Unesco documentary heritage map publishedA Korean civic organization internationally promoting the country and its history online said Friday that it has published 6,000 copies of an English-language Korean Documentary Heritage map featuring locations where 13 documentary heritages, registered in the Unesco Memory of the World Heritage List, are kept or have been written.
Titled “Documentary Heritage in Korea,” the map contains the names of the locations with explanations of the items, along with the years when the documents were designated as Unesco heritages, Park Ki-tae, the head of the Voluntary Agency Network of Korea (VANK), said.
As an example, the map introduces Cheongju, 137 kilometers south of Seoul, as a place where “Jikji,” the world’s oldest extant book printed with movable metal type, was published at Heungdeok Temple in 1377 under the title of “Evidence of Important Technological Advancement in the World’s Printing History.”
The 12 other documentary heritages include “Joseon Wangjo Sillok,” a documentation of 472 years of the Joseon Dynasty (1392-1910); “Hunminjeongeum Haerye,” detailed explanations and examples of each letter of the Korean alphabet; “Seungjeongwon Ilgi,” the world’s longest record of Joseon kings’ daily lives; “Goryeo Daejanggyeong (Tripitaka Koreana)”; “Donguibogam,” a comprehensive medical book compiling 2,000 years of Eastern medicine knowledge; and “Nanjung Ilgi,” a collection of diaries written by Admiral Yi Sun-sin during the seven-year Imjin War with Japan (1592-98).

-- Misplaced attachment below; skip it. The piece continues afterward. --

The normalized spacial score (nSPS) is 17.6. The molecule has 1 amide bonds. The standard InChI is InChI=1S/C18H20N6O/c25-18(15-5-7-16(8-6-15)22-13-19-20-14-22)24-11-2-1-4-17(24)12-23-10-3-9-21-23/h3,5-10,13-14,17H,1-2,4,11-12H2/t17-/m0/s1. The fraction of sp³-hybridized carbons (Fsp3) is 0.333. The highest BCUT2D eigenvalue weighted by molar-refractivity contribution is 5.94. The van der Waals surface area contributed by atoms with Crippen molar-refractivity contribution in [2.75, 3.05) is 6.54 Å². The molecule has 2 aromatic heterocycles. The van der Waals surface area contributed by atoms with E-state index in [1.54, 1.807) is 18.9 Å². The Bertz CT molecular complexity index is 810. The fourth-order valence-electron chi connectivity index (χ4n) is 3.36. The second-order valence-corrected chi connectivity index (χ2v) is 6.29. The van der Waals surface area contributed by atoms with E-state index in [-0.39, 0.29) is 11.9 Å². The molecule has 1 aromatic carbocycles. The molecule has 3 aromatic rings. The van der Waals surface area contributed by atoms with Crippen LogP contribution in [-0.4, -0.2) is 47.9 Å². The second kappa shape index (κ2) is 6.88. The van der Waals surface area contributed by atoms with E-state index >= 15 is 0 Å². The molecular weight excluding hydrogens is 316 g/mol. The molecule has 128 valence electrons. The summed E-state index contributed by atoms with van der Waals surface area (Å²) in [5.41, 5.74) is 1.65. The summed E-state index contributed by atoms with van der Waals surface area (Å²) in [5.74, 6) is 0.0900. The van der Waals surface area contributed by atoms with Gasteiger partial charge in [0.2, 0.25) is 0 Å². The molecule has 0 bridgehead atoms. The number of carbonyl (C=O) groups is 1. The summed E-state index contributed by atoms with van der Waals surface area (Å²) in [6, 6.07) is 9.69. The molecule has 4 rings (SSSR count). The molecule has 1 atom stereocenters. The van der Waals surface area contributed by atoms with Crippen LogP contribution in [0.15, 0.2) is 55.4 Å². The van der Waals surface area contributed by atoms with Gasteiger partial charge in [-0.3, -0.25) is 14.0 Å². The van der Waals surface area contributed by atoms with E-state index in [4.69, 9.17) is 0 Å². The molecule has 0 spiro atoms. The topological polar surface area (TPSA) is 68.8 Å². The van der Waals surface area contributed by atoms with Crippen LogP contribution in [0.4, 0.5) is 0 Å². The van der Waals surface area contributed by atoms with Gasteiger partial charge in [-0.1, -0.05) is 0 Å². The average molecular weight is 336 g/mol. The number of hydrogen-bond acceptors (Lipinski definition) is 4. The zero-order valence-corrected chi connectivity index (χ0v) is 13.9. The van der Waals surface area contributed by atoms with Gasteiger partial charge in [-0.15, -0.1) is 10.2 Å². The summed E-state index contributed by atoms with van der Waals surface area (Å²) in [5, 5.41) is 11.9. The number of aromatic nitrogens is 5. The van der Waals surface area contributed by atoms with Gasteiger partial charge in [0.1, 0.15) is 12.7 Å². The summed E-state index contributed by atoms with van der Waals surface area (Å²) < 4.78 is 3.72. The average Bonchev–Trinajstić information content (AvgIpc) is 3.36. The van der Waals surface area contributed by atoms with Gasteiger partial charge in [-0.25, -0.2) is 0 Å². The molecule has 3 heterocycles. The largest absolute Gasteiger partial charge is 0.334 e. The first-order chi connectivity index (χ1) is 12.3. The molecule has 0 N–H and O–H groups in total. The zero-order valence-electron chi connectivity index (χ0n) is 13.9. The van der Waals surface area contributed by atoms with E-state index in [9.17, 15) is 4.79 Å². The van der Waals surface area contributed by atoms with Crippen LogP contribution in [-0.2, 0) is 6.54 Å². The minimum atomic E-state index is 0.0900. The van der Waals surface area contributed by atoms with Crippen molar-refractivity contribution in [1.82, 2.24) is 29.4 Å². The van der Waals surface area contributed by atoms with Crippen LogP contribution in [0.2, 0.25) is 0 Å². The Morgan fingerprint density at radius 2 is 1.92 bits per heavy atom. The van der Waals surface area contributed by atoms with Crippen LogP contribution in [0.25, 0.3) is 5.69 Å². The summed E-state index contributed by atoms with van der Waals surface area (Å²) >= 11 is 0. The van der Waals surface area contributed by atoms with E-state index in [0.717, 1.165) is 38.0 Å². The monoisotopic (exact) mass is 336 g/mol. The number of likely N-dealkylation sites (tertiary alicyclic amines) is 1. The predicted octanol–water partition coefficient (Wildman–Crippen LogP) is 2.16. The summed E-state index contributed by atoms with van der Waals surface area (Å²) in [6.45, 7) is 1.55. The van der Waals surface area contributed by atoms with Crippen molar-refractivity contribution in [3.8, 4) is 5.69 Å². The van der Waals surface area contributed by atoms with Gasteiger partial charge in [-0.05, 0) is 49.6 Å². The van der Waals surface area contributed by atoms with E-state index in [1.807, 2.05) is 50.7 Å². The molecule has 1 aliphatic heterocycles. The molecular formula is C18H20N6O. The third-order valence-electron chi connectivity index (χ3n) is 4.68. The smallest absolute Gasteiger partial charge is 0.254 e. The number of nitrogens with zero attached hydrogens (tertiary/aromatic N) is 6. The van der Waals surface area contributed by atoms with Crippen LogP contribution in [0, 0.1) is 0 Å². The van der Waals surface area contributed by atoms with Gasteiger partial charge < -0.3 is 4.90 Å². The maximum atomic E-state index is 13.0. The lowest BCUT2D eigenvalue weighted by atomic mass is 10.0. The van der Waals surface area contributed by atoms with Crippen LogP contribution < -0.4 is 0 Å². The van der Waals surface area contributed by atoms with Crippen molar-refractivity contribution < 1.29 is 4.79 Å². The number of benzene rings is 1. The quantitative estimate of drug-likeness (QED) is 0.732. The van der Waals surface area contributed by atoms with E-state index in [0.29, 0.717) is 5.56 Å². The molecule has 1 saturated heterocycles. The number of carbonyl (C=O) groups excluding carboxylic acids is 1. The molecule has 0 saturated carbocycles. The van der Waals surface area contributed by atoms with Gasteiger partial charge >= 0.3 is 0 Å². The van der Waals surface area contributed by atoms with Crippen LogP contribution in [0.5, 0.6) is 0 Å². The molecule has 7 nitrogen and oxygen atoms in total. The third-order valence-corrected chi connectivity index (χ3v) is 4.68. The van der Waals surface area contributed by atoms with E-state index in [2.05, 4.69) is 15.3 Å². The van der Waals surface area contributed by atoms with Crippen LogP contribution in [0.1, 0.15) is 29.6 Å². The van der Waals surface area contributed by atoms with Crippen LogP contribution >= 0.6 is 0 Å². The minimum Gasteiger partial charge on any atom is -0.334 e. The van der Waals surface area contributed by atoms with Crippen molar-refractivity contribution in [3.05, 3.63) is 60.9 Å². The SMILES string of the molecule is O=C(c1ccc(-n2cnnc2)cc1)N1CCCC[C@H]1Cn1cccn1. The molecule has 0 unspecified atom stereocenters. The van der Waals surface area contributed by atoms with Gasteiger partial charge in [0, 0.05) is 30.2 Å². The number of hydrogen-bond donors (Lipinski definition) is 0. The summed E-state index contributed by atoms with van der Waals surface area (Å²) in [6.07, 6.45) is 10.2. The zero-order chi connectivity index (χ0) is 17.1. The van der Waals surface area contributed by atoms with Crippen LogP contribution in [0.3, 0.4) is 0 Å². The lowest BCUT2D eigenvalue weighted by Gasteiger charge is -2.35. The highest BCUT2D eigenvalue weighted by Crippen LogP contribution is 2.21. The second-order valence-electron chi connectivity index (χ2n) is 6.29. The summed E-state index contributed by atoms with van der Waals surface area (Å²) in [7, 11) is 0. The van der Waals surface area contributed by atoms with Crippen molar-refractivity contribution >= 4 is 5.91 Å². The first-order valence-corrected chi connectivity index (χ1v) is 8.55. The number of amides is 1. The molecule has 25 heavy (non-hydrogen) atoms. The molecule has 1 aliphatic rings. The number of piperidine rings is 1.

As of 2015, the number of Korea’s documentary heritages is the third largest in the world, following Germany with 20 and Poland with 14.
“However, this fact is not well-known to foreigners, and so I’ve decided to publish this map,” Park said.
The map will be handed out to young people who go abroad to study, travel or volunteer as material to promote the country when they meet new people, he added. Yonhap